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Please help me understand

Last response: in Overclocking
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March 14, 2010 12:56:56 PM

I was looking at this RAM here:
http://www.gskill.com/products.php?index=247

As you can see it is rated at 1600mhz (DDR3-1600).

I then read reviews here:
http://www.hardwarecanucks.com/forum/hardware-canucks-r...

...and other places as well, and they start talking about DRAM frequencies well under 1000mhz (for this exact same model).

I quote from that article ".....with binning at 1.35v 800Mhz.....". But surely the RAM is 1600Mhz not 800Mhz?

Do you take the 800 and multiply it by 2 to get 1600 because this is dual channel memory?

Please help, my understanding of RAM is very limited and I want to improve it.

More about : understand

March 14, 2010 3:17:10 PM

I've answered my own question, which turns out to have been embarassing.

I got frustrated because I couldn't find the answer. The answer is so well known that few people are talking about it much on the net. As a result unless you already know what to look for the answer is harder to find.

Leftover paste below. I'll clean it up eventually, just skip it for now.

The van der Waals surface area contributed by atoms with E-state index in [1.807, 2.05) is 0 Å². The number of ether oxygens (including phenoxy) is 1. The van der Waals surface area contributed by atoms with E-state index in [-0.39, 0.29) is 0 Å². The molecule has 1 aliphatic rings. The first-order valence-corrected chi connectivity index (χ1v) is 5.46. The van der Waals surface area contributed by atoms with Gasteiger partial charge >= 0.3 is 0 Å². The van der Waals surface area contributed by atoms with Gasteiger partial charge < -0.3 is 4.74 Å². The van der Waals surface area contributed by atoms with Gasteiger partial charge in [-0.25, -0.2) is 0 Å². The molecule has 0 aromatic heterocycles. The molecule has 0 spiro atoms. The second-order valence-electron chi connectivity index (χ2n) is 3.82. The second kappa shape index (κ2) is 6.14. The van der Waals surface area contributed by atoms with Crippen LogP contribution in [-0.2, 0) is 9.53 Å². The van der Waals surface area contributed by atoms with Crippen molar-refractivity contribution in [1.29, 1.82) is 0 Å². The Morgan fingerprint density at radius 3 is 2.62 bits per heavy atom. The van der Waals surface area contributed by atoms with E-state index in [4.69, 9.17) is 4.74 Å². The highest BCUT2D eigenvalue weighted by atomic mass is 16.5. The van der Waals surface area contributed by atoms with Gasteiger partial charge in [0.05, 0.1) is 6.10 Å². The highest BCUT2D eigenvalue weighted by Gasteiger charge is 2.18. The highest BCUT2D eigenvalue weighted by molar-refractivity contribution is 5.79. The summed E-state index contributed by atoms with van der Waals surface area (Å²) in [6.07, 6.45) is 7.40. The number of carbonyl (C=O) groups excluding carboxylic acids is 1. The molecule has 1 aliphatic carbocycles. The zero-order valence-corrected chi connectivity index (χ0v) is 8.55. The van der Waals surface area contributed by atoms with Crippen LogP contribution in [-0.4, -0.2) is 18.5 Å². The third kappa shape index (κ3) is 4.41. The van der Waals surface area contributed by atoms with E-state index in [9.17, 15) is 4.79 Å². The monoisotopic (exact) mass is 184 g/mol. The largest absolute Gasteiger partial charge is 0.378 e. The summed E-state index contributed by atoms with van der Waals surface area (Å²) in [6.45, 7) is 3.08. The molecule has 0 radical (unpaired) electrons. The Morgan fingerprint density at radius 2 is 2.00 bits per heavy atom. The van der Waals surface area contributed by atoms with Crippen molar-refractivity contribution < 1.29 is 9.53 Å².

I had become so used to saying D-D-R for DDR ram that I had completely forgotten (and never really thought about) what it stood for.

DDR stands for 'double data rate'. This means that while the RAM works at (in this case) 800Mhz, it effectively delivers performance equivalent to 1600Mhz.

If anyone feels the need to add anything then feel free. Otherwise this thread can be shut down.
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a b } Memory
a b K Overclocking
March 14, 2010 3:18:27 PM

The base clock is 800mhz.

DDR- Double Data Rate so 800x2=1600mhz
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a b } Memory
a b K Overclocking
March 14, 2010 3:19:38 PM

LOL you beat me to answering your own question musta posted same exact time :lol: 
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March 14, 2010 3:23:10 PM

Well thank you for posting anyway. Good to know I'd have been told the answer even if I hadn't found it out.

I can't give myself 'best answer' so you'll get it. Yours was more concise anway!

Edit: hang on, before I give you best answer: is your use of the term 'base clock' really correct? Base clock should surely be somthing like 133Mhz (on a Nehalem chip for example). Is it really correct to refer to the 800Mhz aspect of the memory as the 'base clock'?
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